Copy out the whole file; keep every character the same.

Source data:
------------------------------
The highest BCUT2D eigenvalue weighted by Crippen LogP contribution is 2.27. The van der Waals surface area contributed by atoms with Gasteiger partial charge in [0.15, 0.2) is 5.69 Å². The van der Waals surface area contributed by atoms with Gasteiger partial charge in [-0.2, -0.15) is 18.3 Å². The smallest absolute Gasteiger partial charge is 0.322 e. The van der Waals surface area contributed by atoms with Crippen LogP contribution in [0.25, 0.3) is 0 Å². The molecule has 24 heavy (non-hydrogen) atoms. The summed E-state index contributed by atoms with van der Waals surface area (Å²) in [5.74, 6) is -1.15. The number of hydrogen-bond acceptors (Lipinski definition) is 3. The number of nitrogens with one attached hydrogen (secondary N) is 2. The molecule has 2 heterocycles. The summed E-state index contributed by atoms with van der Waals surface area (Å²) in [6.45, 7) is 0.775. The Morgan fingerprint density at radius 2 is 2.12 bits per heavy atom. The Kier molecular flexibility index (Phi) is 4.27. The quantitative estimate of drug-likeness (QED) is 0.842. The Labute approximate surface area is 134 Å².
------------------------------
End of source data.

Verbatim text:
The highest BCUT2D eigenvalue weighted by Crippen LogP contribution is 2.27. The van der Waals surface area contributed by atoms with Gasteiger partial charge in [0.15, 0.2) is 5.69 Å². The van der Waals surface area contributed by atoms with Gasteiger partial charge in [-0.2, -0.15) is 18.3 Å². The smallest absolute Gasteiger partial charge is 0.322 e. The van der Waals surface area contributed by atoms with Crippen LogP contribution in [0.25, 0.3) is 0 Å². The molecule has 24 heavy (non-hydrogen) atoms. The summed E-state index contributed by atoms with van der Waals surface area (Å²) in [5.74, 6) is -1.15. The number of hydrogen-bond acceptors (Lipinski definition) is 3. The number of nitrogens with one attached hydrogen (secondary N) is 2. The molecule has 2 heterocycles. The summed E-state index contributed by atoms with van der Waals surface area (Å²) in [6.45, 7) is 0.775. The Morgan fingerprint density at radius 2 is 2.12 bits per heavy atom. The Kier molecular flexibility index (Phi) is 4.27. The quantitative estimate of drug-likeness (QED) is 0.842. The Labute approximate surface area is 134 Å².